Along a narrow trail through the meadow
eleven of us convoy behind the naturalist
with his binoculars and sextant and field guide to
seas of alpine flora that ebb
toward a horizon of peaks.
He dispenses the taxonomy of the living world
as a kind of jurisprudence —
the law of the sea after Linnaeus —
rendering our habitation of the world a kind of trade,
the sea-lanes of minds that name and name
in the name of exploration
that turns plunder in the end.
The trail leads upward through the alpine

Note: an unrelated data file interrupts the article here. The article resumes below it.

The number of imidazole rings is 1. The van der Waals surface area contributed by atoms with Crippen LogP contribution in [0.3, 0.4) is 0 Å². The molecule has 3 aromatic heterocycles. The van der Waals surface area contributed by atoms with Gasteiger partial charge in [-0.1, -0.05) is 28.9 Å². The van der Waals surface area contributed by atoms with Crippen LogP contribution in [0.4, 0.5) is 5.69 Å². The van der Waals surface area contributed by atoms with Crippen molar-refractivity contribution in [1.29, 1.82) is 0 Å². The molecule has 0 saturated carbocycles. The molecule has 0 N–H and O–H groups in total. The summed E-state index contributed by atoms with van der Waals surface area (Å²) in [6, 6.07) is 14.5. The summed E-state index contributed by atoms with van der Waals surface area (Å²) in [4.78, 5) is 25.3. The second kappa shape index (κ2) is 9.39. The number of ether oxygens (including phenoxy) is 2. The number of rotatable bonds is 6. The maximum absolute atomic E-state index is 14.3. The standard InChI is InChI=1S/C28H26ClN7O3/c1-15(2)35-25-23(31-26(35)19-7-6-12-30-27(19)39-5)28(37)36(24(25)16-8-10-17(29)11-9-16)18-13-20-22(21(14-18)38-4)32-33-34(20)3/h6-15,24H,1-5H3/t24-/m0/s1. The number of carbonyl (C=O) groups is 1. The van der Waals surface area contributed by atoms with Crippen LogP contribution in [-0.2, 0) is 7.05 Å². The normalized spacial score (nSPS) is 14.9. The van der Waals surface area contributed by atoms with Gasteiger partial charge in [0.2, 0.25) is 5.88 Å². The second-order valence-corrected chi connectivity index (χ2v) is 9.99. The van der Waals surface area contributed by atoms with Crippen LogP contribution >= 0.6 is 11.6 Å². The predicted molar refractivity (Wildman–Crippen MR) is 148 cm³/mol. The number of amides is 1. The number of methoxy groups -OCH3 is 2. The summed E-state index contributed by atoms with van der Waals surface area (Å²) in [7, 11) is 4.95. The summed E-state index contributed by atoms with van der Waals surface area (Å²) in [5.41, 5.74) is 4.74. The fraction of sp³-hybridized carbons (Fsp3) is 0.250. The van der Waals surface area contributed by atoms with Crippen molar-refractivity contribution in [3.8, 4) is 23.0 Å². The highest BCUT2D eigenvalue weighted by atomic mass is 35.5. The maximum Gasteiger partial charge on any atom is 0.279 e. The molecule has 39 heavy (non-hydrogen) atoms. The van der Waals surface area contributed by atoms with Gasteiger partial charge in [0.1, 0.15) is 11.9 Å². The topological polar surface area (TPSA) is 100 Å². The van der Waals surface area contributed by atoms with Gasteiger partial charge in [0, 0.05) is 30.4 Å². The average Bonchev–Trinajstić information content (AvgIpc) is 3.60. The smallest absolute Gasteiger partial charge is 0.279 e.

via little boardwalks across bogs
toward wind and cloud and rocky
zones of the minimally living,
but I fall behind the others
ready to give up such pre-destined navigation,
and sit it out on a rock to watch
the season’s fading vegetation
listen to seedpods of lupin ripen,
wait for the first faint flurries of snow.
Begin to learn the patience needed
till the bears’ return, the day
they launch themselves, hungry
and untamed, onto the pathless flood
of a new spring’s tide.
About the author: George Sipos is a poet from Salt Spring Island. Two collections of his work are in print, both from Goose Lane Editions: Anything But the Moon (2005) and The Glassblowers (2010).